Pornography is basically just prostitution on film. We are likewise talking about the same basic demographic here composing its workforce: survivors of sexual abuse. That's who you're masturbating to. The fact is that the sex industry as a whole could not exist without rape. This fact alone is reason enough for one who possesses a conscience to object thereto.
But it's much more than that. Pornography isn't just a reflection and outgrowth of rape culture, it also reinforces it. The wanton proliferation of online pornography in recent decades is demonstrably changing the sex practices of the male population in the direction of abuse. We are seeing major increases in practices like heterosexual anal sex (which women's bodies are not designed for), involuntary choking, "jackhammering" to the point of causing vulva fissures, and other practices that men are learning from online pornography, and it's resulting in women starting to lose interest in having sex with men altogether. (see point 4 of this article for a metric ton of research on this subject).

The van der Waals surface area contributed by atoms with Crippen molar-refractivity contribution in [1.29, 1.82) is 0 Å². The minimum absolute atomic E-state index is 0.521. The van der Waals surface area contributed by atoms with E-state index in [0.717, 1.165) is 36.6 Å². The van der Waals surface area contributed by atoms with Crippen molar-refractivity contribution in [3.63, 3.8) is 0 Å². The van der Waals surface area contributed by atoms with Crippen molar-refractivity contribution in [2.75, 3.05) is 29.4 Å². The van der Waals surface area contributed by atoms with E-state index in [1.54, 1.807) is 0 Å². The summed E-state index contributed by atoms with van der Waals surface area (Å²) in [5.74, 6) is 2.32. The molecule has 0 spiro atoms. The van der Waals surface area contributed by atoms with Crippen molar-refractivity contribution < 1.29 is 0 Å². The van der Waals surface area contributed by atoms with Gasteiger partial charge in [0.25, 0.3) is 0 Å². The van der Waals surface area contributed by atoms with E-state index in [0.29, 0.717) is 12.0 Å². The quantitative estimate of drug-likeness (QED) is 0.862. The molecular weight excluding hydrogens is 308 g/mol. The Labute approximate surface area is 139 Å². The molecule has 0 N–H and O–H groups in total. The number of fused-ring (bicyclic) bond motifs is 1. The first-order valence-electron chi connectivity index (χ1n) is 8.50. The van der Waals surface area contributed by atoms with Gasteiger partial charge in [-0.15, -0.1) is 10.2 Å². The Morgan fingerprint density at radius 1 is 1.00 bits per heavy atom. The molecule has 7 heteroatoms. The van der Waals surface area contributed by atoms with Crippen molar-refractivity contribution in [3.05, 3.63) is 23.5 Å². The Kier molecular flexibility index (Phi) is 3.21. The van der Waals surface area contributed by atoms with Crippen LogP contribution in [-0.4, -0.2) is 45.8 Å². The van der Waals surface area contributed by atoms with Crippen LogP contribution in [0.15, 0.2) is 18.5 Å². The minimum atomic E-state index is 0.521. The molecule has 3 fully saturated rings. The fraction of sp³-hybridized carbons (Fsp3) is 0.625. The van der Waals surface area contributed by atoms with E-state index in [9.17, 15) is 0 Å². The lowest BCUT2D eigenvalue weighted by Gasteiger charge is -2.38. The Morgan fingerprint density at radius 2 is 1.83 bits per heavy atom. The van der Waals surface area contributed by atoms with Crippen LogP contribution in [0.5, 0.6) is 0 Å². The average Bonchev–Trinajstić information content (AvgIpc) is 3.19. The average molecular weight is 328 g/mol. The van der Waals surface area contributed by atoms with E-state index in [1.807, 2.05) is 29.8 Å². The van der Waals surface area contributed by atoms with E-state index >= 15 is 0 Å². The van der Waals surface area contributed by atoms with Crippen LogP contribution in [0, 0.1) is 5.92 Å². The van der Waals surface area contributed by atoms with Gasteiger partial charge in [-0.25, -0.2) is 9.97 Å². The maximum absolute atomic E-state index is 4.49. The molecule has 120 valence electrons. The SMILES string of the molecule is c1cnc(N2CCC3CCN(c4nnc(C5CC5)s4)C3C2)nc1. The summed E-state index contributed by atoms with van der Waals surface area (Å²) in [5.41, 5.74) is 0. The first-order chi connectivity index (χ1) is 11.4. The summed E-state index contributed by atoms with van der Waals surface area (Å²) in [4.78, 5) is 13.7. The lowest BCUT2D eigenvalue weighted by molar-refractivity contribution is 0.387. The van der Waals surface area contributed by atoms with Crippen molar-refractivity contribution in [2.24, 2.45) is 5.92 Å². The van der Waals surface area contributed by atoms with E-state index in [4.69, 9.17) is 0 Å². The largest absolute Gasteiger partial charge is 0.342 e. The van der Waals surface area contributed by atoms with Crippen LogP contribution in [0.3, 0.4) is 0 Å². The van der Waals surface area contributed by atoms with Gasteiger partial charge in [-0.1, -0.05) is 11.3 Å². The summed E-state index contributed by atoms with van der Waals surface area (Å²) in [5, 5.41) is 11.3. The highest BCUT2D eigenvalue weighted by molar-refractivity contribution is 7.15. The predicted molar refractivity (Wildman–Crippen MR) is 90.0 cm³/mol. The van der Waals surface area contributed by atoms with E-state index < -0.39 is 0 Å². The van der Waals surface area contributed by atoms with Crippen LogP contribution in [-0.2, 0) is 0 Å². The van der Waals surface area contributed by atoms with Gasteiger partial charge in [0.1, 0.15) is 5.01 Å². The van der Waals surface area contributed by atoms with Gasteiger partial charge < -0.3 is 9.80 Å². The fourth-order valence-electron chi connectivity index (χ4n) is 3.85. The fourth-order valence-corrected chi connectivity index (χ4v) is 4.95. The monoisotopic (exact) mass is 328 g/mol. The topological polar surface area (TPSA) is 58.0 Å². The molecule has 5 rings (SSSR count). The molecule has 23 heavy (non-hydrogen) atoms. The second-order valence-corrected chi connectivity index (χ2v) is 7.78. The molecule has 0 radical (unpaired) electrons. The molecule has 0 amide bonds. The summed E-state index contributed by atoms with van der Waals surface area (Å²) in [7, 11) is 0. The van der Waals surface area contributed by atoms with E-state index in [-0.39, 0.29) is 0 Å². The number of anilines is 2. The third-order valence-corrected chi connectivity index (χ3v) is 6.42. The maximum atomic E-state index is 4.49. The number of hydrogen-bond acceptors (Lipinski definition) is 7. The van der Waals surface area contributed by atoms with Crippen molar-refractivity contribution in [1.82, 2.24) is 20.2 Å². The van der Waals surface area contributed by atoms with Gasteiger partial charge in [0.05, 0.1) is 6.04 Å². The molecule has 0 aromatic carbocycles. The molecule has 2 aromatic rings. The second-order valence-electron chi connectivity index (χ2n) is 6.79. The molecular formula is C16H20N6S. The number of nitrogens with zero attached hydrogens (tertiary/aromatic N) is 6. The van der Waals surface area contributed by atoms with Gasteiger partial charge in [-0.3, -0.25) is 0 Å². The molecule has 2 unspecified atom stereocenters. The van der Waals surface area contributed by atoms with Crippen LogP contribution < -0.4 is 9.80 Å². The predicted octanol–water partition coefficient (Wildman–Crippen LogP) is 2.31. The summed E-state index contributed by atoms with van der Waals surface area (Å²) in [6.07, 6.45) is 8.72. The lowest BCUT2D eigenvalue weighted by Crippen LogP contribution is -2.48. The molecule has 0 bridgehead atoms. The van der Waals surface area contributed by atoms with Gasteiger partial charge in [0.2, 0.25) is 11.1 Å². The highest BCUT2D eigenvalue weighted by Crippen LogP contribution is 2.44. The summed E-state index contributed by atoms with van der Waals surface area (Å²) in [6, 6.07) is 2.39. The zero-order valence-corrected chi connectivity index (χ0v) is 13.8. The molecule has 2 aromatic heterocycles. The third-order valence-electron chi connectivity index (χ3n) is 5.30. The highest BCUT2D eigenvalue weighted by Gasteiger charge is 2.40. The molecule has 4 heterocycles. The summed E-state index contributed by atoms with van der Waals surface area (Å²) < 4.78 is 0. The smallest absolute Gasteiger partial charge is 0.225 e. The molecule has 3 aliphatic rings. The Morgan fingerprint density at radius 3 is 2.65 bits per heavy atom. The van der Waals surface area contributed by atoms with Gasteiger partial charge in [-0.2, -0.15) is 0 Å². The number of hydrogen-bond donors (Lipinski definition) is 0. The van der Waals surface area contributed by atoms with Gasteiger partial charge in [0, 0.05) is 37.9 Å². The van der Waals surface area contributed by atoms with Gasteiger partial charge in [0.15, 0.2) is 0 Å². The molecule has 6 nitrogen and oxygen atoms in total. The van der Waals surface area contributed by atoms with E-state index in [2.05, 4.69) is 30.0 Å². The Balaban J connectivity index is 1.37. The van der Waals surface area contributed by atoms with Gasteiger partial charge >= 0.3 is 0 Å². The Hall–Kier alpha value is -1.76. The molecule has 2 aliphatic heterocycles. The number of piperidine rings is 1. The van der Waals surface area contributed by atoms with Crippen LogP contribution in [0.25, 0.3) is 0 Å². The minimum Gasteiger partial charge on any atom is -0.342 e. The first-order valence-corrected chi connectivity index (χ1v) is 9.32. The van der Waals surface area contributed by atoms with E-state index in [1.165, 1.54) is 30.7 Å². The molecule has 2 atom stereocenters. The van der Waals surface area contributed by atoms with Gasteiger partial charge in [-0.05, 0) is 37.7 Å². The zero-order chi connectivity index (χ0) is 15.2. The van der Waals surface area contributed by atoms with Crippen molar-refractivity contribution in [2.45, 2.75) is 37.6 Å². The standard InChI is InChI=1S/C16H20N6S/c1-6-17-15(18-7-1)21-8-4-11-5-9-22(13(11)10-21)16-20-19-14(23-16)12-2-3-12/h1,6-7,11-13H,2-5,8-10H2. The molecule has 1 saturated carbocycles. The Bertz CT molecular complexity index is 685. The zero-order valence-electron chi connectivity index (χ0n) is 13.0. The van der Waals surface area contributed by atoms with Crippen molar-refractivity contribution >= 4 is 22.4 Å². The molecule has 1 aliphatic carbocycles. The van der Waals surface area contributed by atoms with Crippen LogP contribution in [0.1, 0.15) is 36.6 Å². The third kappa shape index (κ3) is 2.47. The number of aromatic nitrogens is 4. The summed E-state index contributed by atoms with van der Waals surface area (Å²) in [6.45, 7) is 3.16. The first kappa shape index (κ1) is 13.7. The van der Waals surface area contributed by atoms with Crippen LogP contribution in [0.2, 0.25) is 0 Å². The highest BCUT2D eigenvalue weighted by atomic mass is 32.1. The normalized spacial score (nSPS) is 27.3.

And frankly, pornography also just makes the sex lives of everyday women more miserable in ways that are more psychological as well. For example, survey data over the last two decades has found that, as this article puts it, "Since 1999, the number of women experiencing orgasm during intercourse always or nearly always has fallen from 56 percent to 46 percent." The author of the linked article mainly credits the proliferation of online pornography in the interim with that result, being as it was found that "in 50 popular video clips included in the study [on porn's impact], only 18.3 percent of women were shown to reach orgasm, and stimulation of the clitoris or vulva only featured in 25 percent of these."
Surrogacy is a specifically misogynistic practice by virtue of the fact that it harms only women by definition.Last edited by Jaicee - on 10 August 2019